By Alan Baldwin
LONDON (Reuters) - The absence of Germany from this year's Formula One calendar, confirmed on Friday, would have been utterly unthinkable a decade ago.
When Michael Schumacher was king of the ring, adored by an army of red-shirted Ferrari fans as seven-times world champion, Europe's biggest economy happily hosted two races a year at Hockenheim and the Nuerburgring.
Even that was not enough for some, with Germans flocking to Hungary and Belgium and further afield to pitch their tents and watch the 'weltmeister' at work.
Even now, with Mercedes on top of the world and four-times champion Sebastian Vettel driving for Ferrari and following in Schumacher's footsteps, there would appear to be all the ingredients to excite the home crowd.
Instead, for the first time since 1960, Germany has no race and alarm bells are ringing across the sport's heartland.
As the news spread on social media, many fans felt the sport -- which started the season in Australia last weekend with just 15 cars on the grid and some of the 10 teams struggling to survive -- was plunging deeper into a crisis of its own making.
Others feared it was turning its back on its roots, even if Germany does return next year.
France, the cradle of motor racing that gave the sport so much of its vocabulary -- from chassis to grand prix -- as well as the champagne celebrations, was dropped from the calendar in 2008 and has failed to find a way back.
The last time Formula One had a season without a race in France or Germany was 1955.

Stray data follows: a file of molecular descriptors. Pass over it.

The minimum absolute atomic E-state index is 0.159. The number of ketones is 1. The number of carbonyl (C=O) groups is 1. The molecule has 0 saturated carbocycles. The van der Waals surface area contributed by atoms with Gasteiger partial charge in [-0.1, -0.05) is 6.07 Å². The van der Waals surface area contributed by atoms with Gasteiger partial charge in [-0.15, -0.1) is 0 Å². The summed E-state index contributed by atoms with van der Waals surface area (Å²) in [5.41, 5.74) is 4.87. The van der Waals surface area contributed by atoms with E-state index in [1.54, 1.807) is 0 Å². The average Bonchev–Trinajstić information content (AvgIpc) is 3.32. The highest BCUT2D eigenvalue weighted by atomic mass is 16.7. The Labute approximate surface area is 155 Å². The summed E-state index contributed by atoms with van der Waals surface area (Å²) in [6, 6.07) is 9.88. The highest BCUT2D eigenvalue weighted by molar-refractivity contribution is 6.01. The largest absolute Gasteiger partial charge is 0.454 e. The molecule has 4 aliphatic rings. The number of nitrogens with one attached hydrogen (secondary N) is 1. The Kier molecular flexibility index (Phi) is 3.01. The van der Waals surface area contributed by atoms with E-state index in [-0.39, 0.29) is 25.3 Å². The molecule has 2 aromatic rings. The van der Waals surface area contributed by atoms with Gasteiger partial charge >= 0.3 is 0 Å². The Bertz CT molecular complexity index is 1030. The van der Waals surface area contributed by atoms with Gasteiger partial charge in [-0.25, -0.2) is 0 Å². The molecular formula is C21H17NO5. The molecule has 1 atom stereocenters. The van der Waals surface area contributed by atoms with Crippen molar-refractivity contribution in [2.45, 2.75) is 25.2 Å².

Monaco, Spa, Monza and Silverstone all have some protection as key races in the heritage of the sport but even then there are no real guarantees in a world where lavish new circuits elsewhere offer far more to Formula One's coffers.
"I don't think we'll do another contract," Formula One's commercial supremo Bernie Ecclestone, who last year paid a $100 million fine to end a bribery trial in Germany, said of Italy's Monza last year.
"The old one was a disaster for us from the commercial point of view. After 2016, bye bye."
While new races in Azerbaijan and Russia, and relative newcomers Abu Dhabi and Bahrain, are prepared to shell out handsomely to host Formula One, European circuits have long struggled to pay the fees.
They depend on ticket sales but that means passing on the burden to fans, leaving families hard hit. A category one weekend pass to the German Grand Prix last year cost 515 euros ($557).
Hockenheim, which has alternated with the Nuerburgring, attracted just 52,000 race day fans in 2014 and suffered financial losses the circuit could not contemplate incurring for three years in a row.
The financially-troubled Nuerburgring meanwhile is under new ownership who baulked at paying what the contract stipulated.
Ecclestone, who represents commercial rights holders CVC Capital Partners, has a duty to maximize annual revenues that currently stand in excess of $1.5 billion and rising.
He had tried to buy the Nuerburgring himself last year and was rebuffed.
While losing Germany will be a blow, the 84-year-old knows where the money is. He already has Mexico returning to the calendar later this season after a 23-year absence and Azerbaijan coming in next year.
Qatar is pushing hard for a race, South Africa is interested and there is talk of a second grand prix in the United States. Ecclestone's priorities have been clear for some time.
"Slowly but surely what I predicted about Europe is happening," he told the Daily Telegraph last year. "What I said 10 years ago is that it would soon become a third world economy.
"Europe was built on Germany and France. That's how it all started. France is gone and Germany doesn't look good."
(Reporting by Alan Baldwin, editing by Martyn Herman)